The Case Files: A Collection of SEO Failures & Successes
Posted on June 27, 2019
Developing a strong search marketing strategy is crucial to the success of a business. However, it requires a lot of trial and error. Some factors to consider when developing an SEO account are the competition; you need to understand where your company stands against your competitors. Another factor to consider is the users’ intent. For instance, you need to know why your customers are on your site: do they have a clear idea of what they want or did they go into your website to do more research on what they want? Understanding this will help you to better cater to your audience. A great tool to monitor your search marketing results is SEMRush. It is import to analyze your content by first reviewing your current content, then identify content gaps, followed by organizing your content, and lastly, setting goals for your content. Want to learn more? Keep reading or watch the video.
Hi, my name is Justin Kerley, the Director of Search Marketing. I’ve been doing SEO for a little over 6 years and it is my passion and one of the things I really enjoy most about my job. What we’re going to cover today is more of a background on things you should consider for a successful SEO campaign. I’ll also key in on some of the failures to keep aware of.
Main Factors When Planning an SEO Campaign
- User Intent
Your website does not exist in a vacuum. Collecting information on these competitors will inform the successes you have online.
Competition Things to Consider:
- Identify who they are – you may have internal assumptions or knowledge, but make sure to talk with sales staff, customers/prospects, etc.
- Estimate Their Traffic and Visibility – you can get a general sense of how they’re positioned in search engines. There are tools out there you can use to estimate how much traffic you are generating based on keywords. (SEMRush is a good one)
- Domain Authority – this is a metric developed by Moz to predict how well a website will rank on search engines. It evaluates a number of factors, mainly linking root domains and total links into the website from external sources. It is scored on a 100 point logarithmic scale. Moz is a paid tool that will easily generate this information in a clean report.
- SWOT Analysis – I’m sure everyone knows what a SWOT analysis is and has likely done one already for their company, but to review – it includes strengths, weaknesses, opportunities, and threats for a company. Performing a SWOT analysis on your competition gives you some ideas where you can fill in the gaps and possibly grab some of the markets.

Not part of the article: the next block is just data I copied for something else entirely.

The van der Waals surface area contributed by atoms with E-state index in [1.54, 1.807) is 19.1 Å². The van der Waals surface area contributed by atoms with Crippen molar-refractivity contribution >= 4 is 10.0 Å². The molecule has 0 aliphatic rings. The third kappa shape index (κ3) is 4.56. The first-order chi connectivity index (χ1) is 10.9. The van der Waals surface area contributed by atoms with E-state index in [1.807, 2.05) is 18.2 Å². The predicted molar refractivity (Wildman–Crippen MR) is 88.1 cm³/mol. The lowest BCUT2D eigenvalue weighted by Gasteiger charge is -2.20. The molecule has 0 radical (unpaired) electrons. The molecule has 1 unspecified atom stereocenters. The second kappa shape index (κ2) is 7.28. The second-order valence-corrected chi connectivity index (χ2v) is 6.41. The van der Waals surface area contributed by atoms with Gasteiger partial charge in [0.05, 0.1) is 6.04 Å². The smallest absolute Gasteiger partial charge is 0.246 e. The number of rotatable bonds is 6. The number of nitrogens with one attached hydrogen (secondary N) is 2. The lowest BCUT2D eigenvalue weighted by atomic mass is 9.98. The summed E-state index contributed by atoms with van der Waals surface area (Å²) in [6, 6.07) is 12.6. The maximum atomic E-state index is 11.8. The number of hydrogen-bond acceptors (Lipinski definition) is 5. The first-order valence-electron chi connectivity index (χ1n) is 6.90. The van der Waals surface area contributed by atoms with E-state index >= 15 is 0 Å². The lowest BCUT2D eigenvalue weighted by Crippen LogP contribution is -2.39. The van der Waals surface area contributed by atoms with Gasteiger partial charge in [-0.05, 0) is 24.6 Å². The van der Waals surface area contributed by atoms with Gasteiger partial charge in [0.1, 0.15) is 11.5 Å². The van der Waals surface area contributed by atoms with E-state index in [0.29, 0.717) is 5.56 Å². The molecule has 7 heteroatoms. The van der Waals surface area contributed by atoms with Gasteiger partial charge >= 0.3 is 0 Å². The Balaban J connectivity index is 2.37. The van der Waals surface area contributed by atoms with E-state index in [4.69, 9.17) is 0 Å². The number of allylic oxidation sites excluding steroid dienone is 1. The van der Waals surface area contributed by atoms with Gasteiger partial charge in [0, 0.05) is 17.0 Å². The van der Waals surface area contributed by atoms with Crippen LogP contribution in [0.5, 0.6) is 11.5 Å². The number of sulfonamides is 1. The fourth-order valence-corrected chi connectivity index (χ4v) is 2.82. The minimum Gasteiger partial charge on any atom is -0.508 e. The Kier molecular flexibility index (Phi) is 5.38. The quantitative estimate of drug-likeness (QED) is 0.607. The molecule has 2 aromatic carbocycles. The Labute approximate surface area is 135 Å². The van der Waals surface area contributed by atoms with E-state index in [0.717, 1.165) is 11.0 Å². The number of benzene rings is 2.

This has to do with SEO but also the website and functionality and usability of it. The two really go hand in hand.
People typically go online to accomplish a task. Even if that task is just to research and gather information, it’s still a goal they seek to meet. Instead of thinking in terms of buyer personas, think about what tasks need to be done.
When you’re looking at user intent, try to break down the groups of people that will be potentially researching/buying your product and tailor information to each of them. What specifically does the website need to do for them, and what information will mean the most? Whether it’s a visual website, clear descriptions of the products, or finding locations easily.
Your site as it stands today is full of content – pages, images, PDFs, etc. You want to make sure you’re doing an inventory and figuring out what your key content is.
As you go into your content analysis, its important to review your current content. Do an inventory of your assets – anything from videos, whitepapers, testimonials, etc. From there identify some content gaps. Look at your competition and see where you fall short. Next up, organize your content. Map out where this content should exist including the information you collected during your review. Lastly, set goals for each content type. Success should look different for various forms of content, so keep that in mind.
What’s the Process? Setting Yourself Up for Success, or Failure
- Tracking Setup – there are various tools to use (Google Analytics, Google Search Console, Google Tag Manager)
- Keyword Research – this is the foundation of any successful SEO campaign (tools to use include Google Search Console, Google Ads & Moz)
- Optimization – work your target keywords into the content and really focus on some key elements.
- 301 Redirects – if you’re changing URL’s or moving some things around – you want to make sure these are set up properly. If you’re consolidating or eliminating pages, redirects will not save all of your traffic.
- Technical Review – if a search engine can’t understand what your website is doing – none of this is going to matter. (Tools to use include Screaming Frog, Sitebulb and Deepcrawl)
- Launch – even if you’re not redesigning your website, it’s important to document a “start date” which will help you to see how you’ve improved.
- Validation – check optimizations, test 301 redirects, check for incorrect robots directives and verify tracking is in place and working.
Failures to Avoid
- No Google Analytics set up on the website (or not set up properly)
- Multiple Instances of the same analytics code installed
- No goals set up within Google Analytics
- No redirects on your website – thinking Google will figure it out.
- Eliminating content and relying on redirects alone
- Blocking robots
As you can see, a lot of work and time goes into an SEO campaign, and missteps can definitely happen along the way. If you’d like more information on how to strategize for optimal SEO, check out our free eBook: A Marketer’s Guide to Search Engine Marketing.
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